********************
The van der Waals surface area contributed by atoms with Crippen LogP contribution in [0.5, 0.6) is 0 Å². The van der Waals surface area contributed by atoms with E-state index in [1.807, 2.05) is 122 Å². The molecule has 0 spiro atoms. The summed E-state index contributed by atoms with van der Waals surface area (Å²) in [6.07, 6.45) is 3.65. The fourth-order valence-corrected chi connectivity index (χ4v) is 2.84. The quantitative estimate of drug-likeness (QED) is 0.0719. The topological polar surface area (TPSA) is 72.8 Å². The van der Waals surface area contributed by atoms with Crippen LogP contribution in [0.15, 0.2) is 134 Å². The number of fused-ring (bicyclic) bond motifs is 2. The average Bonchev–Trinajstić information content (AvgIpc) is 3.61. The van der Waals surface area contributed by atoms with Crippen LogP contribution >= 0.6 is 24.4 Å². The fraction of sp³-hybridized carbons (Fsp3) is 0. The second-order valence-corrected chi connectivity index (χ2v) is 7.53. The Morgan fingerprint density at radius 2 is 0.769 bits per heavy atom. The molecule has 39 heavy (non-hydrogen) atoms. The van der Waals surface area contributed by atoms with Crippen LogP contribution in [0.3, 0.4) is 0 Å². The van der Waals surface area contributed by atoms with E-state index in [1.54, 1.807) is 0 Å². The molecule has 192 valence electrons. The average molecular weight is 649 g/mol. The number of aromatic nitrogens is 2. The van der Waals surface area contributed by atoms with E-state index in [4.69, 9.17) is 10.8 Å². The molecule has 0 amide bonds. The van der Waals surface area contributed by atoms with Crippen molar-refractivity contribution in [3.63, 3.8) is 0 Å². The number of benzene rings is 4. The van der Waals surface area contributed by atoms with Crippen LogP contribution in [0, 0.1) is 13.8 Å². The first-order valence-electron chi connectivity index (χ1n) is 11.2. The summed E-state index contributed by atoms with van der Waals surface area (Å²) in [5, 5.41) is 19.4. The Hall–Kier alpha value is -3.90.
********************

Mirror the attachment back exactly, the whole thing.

The van der Waals surface area contributed by atoms with Crippen LogP contribution in [0.5, 0.6) is 0 Å². The van der Waals surface area contributed by atoms with E-state index in [1.807, 2.05) is 122 Å². The molecule has 0 spiro atoms. The summed E-state index contributed by atoms with van der Waals surface area (Å²) in [6.07, 6.45) is 3.65. The fourth-order valence-corrected chi connectivity index (χ4v) is 2.84. The quantitative estimate of drug-likeness (QED) is 0.0719. The topological polar surface area (TPSA) is 72.8 Å². The van der Waals surface area contributed by atoms with Crippen LogP contribution in [0.15, 0.2) is 134 Å². The number of fused-ring (bicyclic) bond motifs is 2. The average Bonchev–Trinajstić information content (AvgIpc) is 3.61. The van der Waals surface area contributed by atoms with Crippen LogP contribution >= 0.6 is 24.4 Å². The fraction of sp³-hybridized carbons (Fsp3) is 0. The second-order valence-corrected chi connectivity index (χ2v) is 7.53. The Morgan fingerprint density at radius 2 is 0.769 bits per heavy atom. The molecule has 39 heavy (non-hydrogen) atoms. The van der Waals surface area contributed by atoms with Crippen LogP contribution in [0.3, 0.4) is 0 Å². The van der Waals surface area contributed by atoms with E-state index in [1.54, 1.807) is 0 Å². The molecule has 192 valence electrons. The average molecular weight is 649 g/mol. The number of aromatic nitrogens is 2. The van der Waals surface area contributed by atoms with E-state index in [4.69, 9.17) is 10.8 Å². The molecule has 0 amide bonds. The van der Waals surface area contributed by atoms with Crippen molar-refractivity contribution in [3.63, 3.8) is 0 Å². The number of benzene rings is 4. The van der Waals surface area contributed by atoms with Crippen LogP contribution in [0, 0.1) is 13.8 Å². The first-order valence-electron chi connectivity index (χ1n) is 11.2. The summed E-state index contributed by atoms with van der Waals surface area (Å²) in [5, 5.41) is 19.4. The Hall–Kier alpha value is -3.90.